I’ve had lots of love on Instagram for this necklace, which I bought from Zara a couple of years back. Such a statement piece with a retro vibe.


Have you read the Ray Bradbury book? I really enjoyed it. Keep an eye on Melanie’s blog Following the Thread for future literary sew-alongs. I’m so in love with the idea of combining two of my favourite pastimes, reading and sewing, and connecting with other readers and sewists through this fun sew-along.

Thanks so much for stopping by!

— Lori

22 thoughts on “Storm Coloured Clothing This Way Comes

  1. I love the color of that dress!! Your whole outfit fits in with the sewalong. I’m following as well. Your necklace is also stunning. I look forward to seeing what everyone else makes.

    Liked by 1 person

  2. Gorgeous! Both pieces…I’m tempted to try a swing dress now as well, though not sure if my height can carry it off entirely… 🙂 Good tips on patterns to try out.

    These are definitely storm coloured clothes, great inspiration sewing. My inspiration is coming from a line only a few more pages in so don’t feel bad about using that strong first page imagery, haha.


  3. Thank goodness there is someone else out there who doesn’t like the “cold shoulder” look! I don’t mind slitted sleeves, but the weird holes in the shoulders “just because” drives me bonkers!

    As for the book, never read it, but regardless, I love the color combination and the garments you’ve made with them. 🙂 I’ve been thinking I’d like a long swingy tee I might have to check out this pattern–who knows, maybe I’ll even make a couple of casual dresses…or not. 😉

    Liked by 1 person

  4. Great combo. Very stormy. Beautiful. Well done. That dress, that colour – stunning on you. And the necklace, well I’ve commented before. Love, big love. Must remember to check out Zara for the latest goodies.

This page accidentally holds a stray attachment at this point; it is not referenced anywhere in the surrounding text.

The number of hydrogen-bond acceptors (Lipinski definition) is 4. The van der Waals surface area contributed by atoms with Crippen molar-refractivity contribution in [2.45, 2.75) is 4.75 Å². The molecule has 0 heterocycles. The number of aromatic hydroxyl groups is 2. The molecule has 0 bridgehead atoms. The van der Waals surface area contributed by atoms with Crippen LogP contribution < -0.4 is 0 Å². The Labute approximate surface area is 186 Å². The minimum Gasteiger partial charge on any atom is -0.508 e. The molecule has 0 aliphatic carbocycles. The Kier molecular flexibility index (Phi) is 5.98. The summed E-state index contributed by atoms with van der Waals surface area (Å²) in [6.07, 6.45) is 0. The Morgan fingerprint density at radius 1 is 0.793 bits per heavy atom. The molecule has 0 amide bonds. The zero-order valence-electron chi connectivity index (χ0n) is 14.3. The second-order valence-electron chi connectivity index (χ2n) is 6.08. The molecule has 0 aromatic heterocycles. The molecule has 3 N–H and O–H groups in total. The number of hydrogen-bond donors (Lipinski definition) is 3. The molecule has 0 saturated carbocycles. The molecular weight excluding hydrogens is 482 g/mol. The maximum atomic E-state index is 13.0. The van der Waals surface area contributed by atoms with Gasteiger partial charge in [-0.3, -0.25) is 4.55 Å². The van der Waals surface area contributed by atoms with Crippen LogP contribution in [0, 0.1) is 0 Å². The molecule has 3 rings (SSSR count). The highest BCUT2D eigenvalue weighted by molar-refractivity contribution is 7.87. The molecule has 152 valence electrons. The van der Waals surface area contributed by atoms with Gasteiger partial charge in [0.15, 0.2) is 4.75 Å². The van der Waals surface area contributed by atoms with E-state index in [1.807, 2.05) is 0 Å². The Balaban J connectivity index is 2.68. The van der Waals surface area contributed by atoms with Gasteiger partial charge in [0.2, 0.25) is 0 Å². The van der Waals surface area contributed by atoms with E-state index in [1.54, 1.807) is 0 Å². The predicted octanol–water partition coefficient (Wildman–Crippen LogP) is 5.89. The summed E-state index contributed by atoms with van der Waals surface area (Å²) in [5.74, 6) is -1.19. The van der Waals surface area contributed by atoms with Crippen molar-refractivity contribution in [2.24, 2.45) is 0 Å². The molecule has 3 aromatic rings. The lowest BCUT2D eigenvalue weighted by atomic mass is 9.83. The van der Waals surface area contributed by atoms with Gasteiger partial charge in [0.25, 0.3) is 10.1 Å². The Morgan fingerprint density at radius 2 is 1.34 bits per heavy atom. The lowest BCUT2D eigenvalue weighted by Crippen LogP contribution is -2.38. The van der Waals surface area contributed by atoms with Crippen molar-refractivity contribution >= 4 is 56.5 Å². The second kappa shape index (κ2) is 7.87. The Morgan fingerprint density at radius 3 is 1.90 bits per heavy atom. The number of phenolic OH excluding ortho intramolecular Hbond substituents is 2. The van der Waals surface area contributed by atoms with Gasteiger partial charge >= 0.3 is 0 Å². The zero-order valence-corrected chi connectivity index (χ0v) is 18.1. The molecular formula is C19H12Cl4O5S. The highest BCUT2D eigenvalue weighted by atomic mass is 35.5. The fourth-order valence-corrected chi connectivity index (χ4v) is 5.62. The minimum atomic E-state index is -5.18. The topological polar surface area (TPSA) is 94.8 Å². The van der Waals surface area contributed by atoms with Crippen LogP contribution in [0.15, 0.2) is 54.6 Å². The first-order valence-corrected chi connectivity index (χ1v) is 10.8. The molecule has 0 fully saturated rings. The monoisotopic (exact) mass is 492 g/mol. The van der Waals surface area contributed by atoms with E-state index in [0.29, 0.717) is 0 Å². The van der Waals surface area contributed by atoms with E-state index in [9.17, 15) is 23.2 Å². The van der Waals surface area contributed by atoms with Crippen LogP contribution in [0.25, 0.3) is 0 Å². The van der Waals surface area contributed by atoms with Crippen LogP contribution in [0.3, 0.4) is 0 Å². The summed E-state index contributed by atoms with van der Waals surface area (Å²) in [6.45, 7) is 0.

Liked by 1 person

  5. Love the outfit!!! It goes together so well, hangs beautifully on you, and there is a connection between this and the book. I am certainly inspired by your choice.
    It was a great read – I got on to the Literary Sewing Circle as a result of listening to your podcast which I just accidentally found. Think I have now listened to every episode and really enjoy it.
    As for books and sewing, what a perfect combination.


    1. Thank you, Sara! I’m so glad you enjoy our podcast. I enjoy making it. 🙂
      I completely agree about reading and sewing. Too bad they can’t be done at the same time! But this comes close.


  6. I love the dress! So inspired by your swing dress and it goes perfectly with the cardigan! I was really hoping to follow in the book club sewalong but life just gets full at times! I am still hopeful that I can at least read the book over the holidays since Melanie made it sound so good on your podcast.


    1. Go for it! It’s such a fast and easy sew. And I highly recommend these “autumn knits” from Fabricland. I just went back and bought more yardage in black and taupe.


  7. Very late to this post—I got here via the Clothing Mavens’ podcast on period clothes (clothes for periods, not historical clothing.) I was put off by other suggestions for waistless dresses, but this one is awesome, and the colors are good too. I’m less taken with the cocoon cardi, but that’s mostly because I know myself—if there is excess fabric I will miss the sleeve and spend half an hour trying to jam my arm into a pocket or a design feature. Every time. In public.

    “Something Wicked” is my favorite Bradbury story ever. I’ve seen lots of other writers try to imbue carnivals and circuses with that air of supernatural evanescence…nobody manages quite as well. And Mr. Dark’s evil is so…comprehensible. (In most supernatural stories the big evil wants to end people (or the world) for no adequately explained reason. ) I’ll stop dissecting a book you read six months ago, but if you would like more Bradbury in that vein, try “The October People.”